Thankfully, someone else has already worked out the optimum number of plants/seeds for (almost) any vegetable and soft fruit. Information is readily available on the internet, but I also use the book Grow all you can eat in 3 square feet as my go-to source. I bought a cheaper copy from Amazon.
It doesn’t matter if your bed is raised or not, is long and thin or is short and wide, just as long as you can reach all the squares without standing on the soil or over-reaching.
Each square foot (in reality one-foot-square) will sustain a certain number of plants:
One only of – potato, pepper, aubergine, celeriac, celery, Florence fennel, cauliflower, broccoli, Brussels Sprouts, kale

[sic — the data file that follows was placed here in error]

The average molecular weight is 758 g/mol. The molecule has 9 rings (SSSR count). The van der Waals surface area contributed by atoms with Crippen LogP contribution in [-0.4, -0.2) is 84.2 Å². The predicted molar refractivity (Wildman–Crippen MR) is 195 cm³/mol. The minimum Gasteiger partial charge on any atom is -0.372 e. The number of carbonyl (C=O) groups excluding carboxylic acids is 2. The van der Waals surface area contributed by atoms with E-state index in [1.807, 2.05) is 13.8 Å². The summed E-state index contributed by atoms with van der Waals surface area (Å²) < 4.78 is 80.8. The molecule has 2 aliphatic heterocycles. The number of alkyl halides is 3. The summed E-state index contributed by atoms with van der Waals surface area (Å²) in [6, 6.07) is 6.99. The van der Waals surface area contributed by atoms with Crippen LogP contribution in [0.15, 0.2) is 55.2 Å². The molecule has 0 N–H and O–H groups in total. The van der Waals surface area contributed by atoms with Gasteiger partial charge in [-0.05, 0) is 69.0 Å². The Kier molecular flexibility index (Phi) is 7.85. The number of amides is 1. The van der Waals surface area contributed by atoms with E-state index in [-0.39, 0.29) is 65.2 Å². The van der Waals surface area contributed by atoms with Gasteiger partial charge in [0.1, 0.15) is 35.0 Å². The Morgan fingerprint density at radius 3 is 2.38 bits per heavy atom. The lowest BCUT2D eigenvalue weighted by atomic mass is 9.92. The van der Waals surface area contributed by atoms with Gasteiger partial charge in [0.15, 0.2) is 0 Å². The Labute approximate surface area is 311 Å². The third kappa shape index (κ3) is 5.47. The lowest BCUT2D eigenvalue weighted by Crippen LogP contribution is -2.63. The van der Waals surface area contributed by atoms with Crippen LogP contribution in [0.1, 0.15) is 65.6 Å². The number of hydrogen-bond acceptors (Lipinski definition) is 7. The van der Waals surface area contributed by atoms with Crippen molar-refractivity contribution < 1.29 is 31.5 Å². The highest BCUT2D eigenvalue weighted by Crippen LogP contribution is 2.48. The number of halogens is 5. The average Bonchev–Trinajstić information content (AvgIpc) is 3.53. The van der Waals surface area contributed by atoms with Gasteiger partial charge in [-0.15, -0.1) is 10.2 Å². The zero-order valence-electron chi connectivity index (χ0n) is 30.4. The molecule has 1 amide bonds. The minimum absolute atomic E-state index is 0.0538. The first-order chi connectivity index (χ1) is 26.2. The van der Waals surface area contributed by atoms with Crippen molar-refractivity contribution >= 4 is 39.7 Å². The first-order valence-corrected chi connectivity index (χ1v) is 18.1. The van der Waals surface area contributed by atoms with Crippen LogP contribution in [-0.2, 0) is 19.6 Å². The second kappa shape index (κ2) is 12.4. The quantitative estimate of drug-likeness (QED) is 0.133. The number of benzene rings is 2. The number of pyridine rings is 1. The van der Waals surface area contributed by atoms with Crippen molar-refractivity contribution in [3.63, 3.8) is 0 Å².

Four – chard, kohlrabi – I’d add runner or climbing beans in here trained up a 4-cane wigwam, one bean per cane.
Eight – peas – plant more if you just want pea-shoots, and use pea-sticks for support (fine bushy twigs)
Nine – turnips, garlic, beetroot,
Twelve – onions
Sixteen – radish, carrots, parsnip,
So a bed of sixteen squares could be all potatoes and related plant types – first and second earlies, plus maincrop, 1 row of 4 squares for each( that’s 12), plus peppers and aubergines in the final row. Tomatoes are also related – one per square.
Crops that don’t fit into the usual crop-rotation plan, such as sweet-corn (which must be planted in a grid), and squashes (which like to spread themselves about), can be planted together – one each per square. Add a climbing or runner bean into the mix and the bean will be supported by the corn, the Three Sisters method (you don’t have to have a grid garden to try this).
I’ll add to this list as I find more details. I might even make a spreadsheet!